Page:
Since its creation three years ago, the Cree Entrepreneur Assistance Fund (CEAF) has fully or partially funded over 34 Cree business projects in the James Bay area. Founded by the Department of Sustainable and Economic Development (DESD) under the supervision of the Cree Regional Authority, CEAF’s mission is to assist Cree entrepreneurial projects to empower and reinforce self-suffi- cient, sustainable economic growth in Cree communities. Grants from the CEAF are non-repayable, and are intended to serve as seed money to help Cree entrepreneurs cover vari- ous business-related expenses.
“We gear the fund mainly towards private individuals who want to start a private enterprise in their community,” said CEAF direc- tor Alfred Loon. “You have to be a Cree beneficiary under the James Bay Northern Quebec Agreement. The band-owned projects and com- munity businesses, or the Cree Cultural Group are not eligible for this program.”
The program receives its funding from the federal government in accordance with section 28 of the 1975 James Bay and Northern Quebec Agreement (JBNQA).
CEAF grants can make a signifi- cant difference to new entrepre- neurs struggling with the financial strain of starting a small business in a remote, sparsely populated region. Start-up expenses including new building supplies, equipment and construction costs, as well as expan- sion projects and modernization ini- tiatives for established businesses, are all viable expenditures for CEAF grant spending. Depending on the
cost/benefit analysis of the proposed project, entrepreneurs with successful applications could receive grants to $50,000. The grants are a one- time source of funding, however, and recipients are obligated to use the money according to their pre- approved business plan.
Anthony and Elaine MacLeod used money from a CEAF grant to help with start-up costs for the A&E Services Tim Hortons in Mistissini, which they own and operate.
“There are ups and downs in starting a business,” said Anthony
MacLeod. “Work hard! Don’t give up! That’s how it is with us, and that’s how we’ve become successful.”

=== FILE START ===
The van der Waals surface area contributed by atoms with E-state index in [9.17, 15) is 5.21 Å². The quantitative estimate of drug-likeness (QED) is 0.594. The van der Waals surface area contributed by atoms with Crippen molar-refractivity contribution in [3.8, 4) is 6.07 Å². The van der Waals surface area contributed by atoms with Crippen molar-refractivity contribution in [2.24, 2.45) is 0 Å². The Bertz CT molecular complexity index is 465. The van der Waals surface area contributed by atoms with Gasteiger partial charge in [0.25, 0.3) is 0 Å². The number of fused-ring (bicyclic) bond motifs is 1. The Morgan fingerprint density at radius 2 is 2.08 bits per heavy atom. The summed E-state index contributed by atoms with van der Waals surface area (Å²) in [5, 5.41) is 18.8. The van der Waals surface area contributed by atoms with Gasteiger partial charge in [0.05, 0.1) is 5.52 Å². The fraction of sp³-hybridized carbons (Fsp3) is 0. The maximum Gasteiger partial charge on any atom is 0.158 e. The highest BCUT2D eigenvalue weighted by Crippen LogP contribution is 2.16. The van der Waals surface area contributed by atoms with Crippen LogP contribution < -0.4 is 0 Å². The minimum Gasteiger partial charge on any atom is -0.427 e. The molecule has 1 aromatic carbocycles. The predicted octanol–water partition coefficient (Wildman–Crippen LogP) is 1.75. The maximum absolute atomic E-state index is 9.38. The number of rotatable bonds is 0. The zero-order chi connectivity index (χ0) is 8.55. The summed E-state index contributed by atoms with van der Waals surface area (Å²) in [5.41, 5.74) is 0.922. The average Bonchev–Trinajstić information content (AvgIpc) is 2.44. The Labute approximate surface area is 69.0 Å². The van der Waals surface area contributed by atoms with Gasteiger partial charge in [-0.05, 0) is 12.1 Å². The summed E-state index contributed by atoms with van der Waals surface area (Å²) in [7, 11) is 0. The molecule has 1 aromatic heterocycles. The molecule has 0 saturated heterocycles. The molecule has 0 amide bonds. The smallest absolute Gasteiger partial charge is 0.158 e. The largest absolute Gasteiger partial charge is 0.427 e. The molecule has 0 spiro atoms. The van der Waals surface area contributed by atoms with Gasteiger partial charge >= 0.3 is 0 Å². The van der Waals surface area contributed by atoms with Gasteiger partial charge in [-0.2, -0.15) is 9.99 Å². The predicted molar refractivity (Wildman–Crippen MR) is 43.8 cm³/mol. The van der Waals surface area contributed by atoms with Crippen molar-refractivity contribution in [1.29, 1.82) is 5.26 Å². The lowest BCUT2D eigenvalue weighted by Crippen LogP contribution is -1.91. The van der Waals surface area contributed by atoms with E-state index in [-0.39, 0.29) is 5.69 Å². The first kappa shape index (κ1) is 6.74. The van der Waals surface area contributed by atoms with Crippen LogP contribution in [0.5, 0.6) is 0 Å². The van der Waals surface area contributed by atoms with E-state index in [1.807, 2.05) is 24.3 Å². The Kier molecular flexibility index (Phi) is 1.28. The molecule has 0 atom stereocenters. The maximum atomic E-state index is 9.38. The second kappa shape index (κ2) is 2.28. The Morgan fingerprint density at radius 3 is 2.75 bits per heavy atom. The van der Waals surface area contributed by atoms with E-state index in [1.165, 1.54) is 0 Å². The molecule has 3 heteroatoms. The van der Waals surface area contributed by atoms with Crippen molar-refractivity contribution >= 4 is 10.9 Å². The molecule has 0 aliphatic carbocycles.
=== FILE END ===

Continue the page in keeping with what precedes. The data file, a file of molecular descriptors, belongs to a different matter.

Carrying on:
Their restaurant now provides regular employment for 40 Mistissini residents.
Mistissini entrepreneur Michel Shecapio was awarded a grant from CEAF to help pay for GPS equip- ment during the start-up phase of his business, M.Y. Surveying. His company is now the only Cree sur- veying service provider in the region, and offers seasonal employ- ment opportunities.
“Right now I have 12 surveyors working for me, last summer I had 20,” said Shecapio
An internal CEAF project-sta- tus report to the Cree Nation Government, dated July 24, 2014, reported that Mistissini received the most business grants with a total of 11. The second-highest number, seven, went to Chisasibi. The second-lowest number of business grants was a four-way tie, with Oujé-Bougoumou, Nemaska, Wemindji and Eastmain each receiving two. Whapmagoostui received only one business grant.
Of the 34 funding projects list- ed in the CEAF report, all of them have either been completed, or are progressing according to plan. The only project in the report list- ed as a “Non-Success” was CBBK’s Convenience in Whapmagoostui. The grant recipient for the project,
Brian Wynne, said that work had been temporarily delayed by an unexpected illness, and his busi- ness plan has changed from open- ing a convenience store to opening a canteen, but he has no plans to quit.
“They almost diagnosed me with cancer,” said Wynne. “The doctors said I’m in recovery now and have one more hospital appointment on December 4. If all goes well the project is going to move forward, and hopefully we can open the store sometime in December.”
The Quebec government allot- ted an initial $2.5 million for the program at the outset, and Loon said the province is committed to ensuring CEAF remains well fund- ed. To date, CEAF has handed out more than $1.2 million in grants to Cree-owned businesses, which have created almost 150 new jobs with a projected total of 182 to be created once all the enterprises are fully operational.
James Bay residents are encouraged to independently develop business plans, and approach the economic develop- ment officer (EDO) responsible for their region. The EDO will assess the goals and capabilities of the applicant, then evaluate their busi- ness plan and assist with any neces- sary changes to make the plan fit CEAF eligibility criteria. Those who are ready to apply immediate- ly can do so directly online at: www.gcc.ca.
For more information about the CEAF including eligibility criteria and a full list of conditions, see the Grand Council of the Crees website at: www.gcc.ca.